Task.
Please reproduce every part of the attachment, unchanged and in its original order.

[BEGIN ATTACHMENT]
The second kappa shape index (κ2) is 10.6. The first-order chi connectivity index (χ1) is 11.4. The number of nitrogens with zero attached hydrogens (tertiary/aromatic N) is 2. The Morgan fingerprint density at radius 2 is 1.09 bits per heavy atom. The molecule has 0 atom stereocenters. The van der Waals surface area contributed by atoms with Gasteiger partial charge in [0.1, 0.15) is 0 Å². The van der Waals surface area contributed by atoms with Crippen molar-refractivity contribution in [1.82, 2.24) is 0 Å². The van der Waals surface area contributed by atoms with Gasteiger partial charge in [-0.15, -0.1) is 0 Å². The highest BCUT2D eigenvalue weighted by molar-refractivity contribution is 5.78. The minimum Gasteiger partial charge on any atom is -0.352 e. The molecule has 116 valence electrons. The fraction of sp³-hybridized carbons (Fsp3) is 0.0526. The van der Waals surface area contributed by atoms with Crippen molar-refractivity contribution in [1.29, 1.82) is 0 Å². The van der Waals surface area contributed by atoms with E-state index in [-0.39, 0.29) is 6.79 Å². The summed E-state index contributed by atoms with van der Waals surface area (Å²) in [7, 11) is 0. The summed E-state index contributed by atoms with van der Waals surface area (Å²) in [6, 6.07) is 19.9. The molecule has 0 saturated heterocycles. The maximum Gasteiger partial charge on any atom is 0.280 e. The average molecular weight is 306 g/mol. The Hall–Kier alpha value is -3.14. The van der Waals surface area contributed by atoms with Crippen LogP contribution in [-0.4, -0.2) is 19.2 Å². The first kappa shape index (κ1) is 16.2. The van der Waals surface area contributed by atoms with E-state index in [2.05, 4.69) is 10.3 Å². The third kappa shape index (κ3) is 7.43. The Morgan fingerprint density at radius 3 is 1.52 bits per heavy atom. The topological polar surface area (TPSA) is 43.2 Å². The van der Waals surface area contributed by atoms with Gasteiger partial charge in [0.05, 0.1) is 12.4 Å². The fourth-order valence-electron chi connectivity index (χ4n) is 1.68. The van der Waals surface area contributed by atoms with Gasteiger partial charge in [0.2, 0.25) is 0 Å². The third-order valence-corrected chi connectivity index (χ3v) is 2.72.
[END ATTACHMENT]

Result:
The second kappa shape index (κ2) is 10.6. The first-order chi connectivity index (χ1) is 11.4. The number of nitrogens with zero attached hydrogens (tertiary/aromatic N) is 2. The Morgan fingerprint density at radius 2 is 1.09 bits per heavy atom. The molecule has 0 atom stereocenters. The van der Waals surface area contributed by atoms with Gasteiger partial charge in [0.1, 0.15) is 0 Å². The van der Waals surface area contributed by atoms with Crippen molar-refractivity contribution in [1.82, 2.24) is 0 Å². The van der Waals surface area contributed by atoms with Gasteiger partial charge in [-0.15, -0.1) is 0 Å². The highest BCUT2D eigenvalue weighted by molar-refractivity contribution is 5.78. The minimum Gasteiger partial charge on any atom is -0.352 e. The molecule has 116 valence electrons. The fraction of sp³-hybridized carbons (Fsp3) is 0.0526. The van der Waals surface area contributed by atoms with Crippen molar-refractivity contribution in [1.29, 1.82) is 0 Å². The van der Waals surface area contributed by atoms with E-state index in [-0.39, 0.29) is 6.79 Å². The summed E-state index contributed by atoms with van der Waals surface area (Å²) in [7, 11) is 0. The summed E-state index contributed by atoms with van der Waals surface area (Å²) in [6, 6.07) is 19.9. The molecule has 0 saturated heterocycles. The maximum Gasteiger partial charge on any atom is 0.280 e. The average molecular weight is 306 g/mol. The Hall–Kier alpha value is -3.14. The van der Waals surface area contributed by atoms with Crippen LogP contribution in [-0.4, -0.2) is 19.2 Å². The first kappa shape index (κ1) is 16.2. The van der Waals surface area contributed by atoms with E-state index in [2.05, 4.69) is 10.3 Å². The third kappa shape index (κ3) is 7.43. The Morgan fingerprint density at radius 3 is 1.52 bits per heavy atom. The topological polar surface area (TPSA) is 43.2 Å². The van der Waals surface area contributed by atoms with Gasteiger partial charge in [0.05, 0.1) is 12.4 Å². The fourth-order valence-electron chi connectivity index (χ4n) is 1.68. The van der Waals surface area contributed by atoms with Gasteiger partial charge in [0.2, 0.25) is 0 Å². The third-order valence-corrected chi connectivity index (χ3v) is 2.72.